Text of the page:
money: September 2010 Archives

The average British office worker shells out an incredible £2,000 a year - on their lunch, new research has revealed.

Despite the recession, a third of Brits still spend around £4 a day - that's £986.40 a year - on sandwiches, salads, baguettes and soup.

On top of that they will also shell out £1.33 a day on snacks between meals, adding up to £6.65 a week or £319.20 a year.

But it doesn't stop there. One in ten buys their breakfast every day, at a cost of £14.05 a week and one in 20 even heads to a cafe or restaurant for their lunch.

36 percent of people claim they do this because they're too lazy to make something at home… thought may just want any excuse to get away from colleagues.

Parents will spend more than £5,000 on a baby before its first birthday, a study has revealed.

Nappies, clothes, nursery furniture and feeding equipment means mums and dads will part with a total of £5,213.25 during the pregnancy and the first 12 months.

And amazingly almost £1,500 of that is said to be splashed out on their baby… before it is even born on things like a pram, car seat and toys.

But the spending spree doesn't end there, the poll of 2,000 parents found nappies, clothes, toiletries and food see another £3,793 spent during the baby's first year.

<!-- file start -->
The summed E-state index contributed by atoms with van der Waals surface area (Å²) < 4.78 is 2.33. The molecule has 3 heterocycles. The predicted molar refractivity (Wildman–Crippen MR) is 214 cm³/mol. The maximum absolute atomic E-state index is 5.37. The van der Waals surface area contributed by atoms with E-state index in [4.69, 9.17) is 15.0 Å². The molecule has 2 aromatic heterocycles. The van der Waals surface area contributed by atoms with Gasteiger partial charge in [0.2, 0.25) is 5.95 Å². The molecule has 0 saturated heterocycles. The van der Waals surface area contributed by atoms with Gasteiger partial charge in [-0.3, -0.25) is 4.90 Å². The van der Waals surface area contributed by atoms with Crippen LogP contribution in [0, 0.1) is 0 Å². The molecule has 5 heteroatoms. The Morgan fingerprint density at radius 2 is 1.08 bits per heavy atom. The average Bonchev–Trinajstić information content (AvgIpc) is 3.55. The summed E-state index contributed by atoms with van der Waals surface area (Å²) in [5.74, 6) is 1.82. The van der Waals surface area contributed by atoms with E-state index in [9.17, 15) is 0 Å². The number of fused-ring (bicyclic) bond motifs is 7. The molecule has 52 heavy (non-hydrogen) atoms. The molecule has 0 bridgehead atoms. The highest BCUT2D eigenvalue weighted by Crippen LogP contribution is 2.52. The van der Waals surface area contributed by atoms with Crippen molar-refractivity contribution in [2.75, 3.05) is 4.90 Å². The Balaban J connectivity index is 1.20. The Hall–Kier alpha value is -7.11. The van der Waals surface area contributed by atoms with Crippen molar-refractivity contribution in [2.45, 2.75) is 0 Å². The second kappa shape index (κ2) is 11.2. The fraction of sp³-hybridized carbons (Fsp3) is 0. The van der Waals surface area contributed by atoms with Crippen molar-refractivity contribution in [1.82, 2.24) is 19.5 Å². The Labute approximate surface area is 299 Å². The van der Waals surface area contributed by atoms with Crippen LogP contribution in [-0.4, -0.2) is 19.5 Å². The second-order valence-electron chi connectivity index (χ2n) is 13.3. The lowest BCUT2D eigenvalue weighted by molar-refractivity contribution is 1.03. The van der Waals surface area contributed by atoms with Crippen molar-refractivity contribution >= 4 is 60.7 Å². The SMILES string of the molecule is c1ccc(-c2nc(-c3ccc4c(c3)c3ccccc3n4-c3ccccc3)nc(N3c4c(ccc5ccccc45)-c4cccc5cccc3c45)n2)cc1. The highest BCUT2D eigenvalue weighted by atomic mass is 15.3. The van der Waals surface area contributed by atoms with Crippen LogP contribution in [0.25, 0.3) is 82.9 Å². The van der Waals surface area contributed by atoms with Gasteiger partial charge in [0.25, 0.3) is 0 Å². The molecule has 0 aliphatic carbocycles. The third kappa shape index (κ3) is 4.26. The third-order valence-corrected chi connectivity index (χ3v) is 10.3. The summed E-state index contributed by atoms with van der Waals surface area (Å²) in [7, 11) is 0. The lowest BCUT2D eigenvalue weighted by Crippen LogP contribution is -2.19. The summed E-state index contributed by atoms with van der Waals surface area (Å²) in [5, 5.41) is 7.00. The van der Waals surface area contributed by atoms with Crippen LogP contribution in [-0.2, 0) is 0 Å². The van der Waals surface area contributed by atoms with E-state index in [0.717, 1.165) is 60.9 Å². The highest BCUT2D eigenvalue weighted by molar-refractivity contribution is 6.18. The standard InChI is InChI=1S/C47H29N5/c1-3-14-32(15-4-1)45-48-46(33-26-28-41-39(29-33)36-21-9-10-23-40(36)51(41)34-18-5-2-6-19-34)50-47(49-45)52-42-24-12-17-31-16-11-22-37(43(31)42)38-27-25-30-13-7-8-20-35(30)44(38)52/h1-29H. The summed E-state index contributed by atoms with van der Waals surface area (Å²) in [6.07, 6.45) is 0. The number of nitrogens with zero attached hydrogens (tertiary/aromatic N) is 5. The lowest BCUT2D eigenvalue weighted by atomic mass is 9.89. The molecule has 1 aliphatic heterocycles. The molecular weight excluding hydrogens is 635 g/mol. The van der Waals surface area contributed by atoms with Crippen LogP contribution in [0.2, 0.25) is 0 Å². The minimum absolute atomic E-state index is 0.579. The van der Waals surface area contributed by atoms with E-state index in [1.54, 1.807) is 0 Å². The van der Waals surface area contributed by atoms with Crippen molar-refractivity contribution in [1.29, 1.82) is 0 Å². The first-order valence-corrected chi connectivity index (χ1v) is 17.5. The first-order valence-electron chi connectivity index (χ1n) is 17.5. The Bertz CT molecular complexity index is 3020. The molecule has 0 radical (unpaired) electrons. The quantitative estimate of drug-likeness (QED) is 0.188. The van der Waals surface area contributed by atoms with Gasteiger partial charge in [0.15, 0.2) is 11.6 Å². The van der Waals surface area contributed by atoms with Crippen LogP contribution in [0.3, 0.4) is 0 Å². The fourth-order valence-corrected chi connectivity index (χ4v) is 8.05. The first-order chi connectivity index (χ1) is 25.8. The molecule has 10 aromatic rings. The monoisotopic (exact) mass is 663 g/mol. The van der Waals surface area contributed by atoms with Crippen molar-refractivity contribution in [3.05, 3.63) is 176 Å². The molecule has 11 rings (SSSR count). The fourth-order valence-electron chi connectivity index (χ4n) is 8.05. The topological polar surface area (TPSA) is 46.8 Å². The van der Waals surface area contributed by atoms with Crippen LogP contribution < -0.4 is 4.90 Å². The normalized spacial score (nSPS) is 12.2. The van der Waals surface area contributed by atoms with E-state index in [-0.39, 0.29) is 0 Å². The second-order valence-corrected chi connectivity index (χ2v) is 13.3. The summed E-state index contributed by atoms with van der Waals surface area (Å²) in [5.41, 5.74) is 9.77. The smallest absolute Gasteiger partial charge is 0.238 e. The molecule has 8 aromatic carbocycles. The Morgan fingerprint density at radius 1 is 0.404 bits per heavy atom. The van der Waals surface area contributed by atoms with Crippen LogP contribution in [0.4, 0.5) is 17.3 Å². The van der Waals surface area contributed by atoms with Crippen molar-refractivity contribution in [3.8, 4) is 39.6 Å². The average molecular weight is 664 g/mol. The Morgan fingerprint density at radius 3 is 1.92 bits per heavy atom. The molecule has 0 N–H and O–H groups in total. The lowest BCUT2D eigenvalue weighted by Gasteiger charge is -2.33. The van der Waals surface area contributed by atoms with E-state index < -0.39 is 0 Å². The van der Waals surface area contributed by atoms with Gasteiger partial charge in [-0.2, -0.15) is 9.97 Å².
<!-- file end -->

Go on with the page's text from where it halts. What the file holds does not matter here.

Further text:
The biggest chunk of the cash, £547, goes on buying furniture and a cot and getting the nursery decorated… and then redecorated when you find out it is a boy and not a girl.

275x250.jpgScientists say they have calculated the true price of happiness as £50,000.

Researchers from Princeton University analysed over 450,000 responses to a quality of life study to see what makes people happy.

They found that while a persons life evaluation rose with annual income, happiness stopped rising beyond a salary of $75,000 (£50,000).

After that everyday experiences and things like family and friend relationships have more of an impact than additional cash.

Should the boffins want to test this finding, we are more than willing to put ourselves forward to accept a £100,000 salary… for purely scientific purposes you understand.

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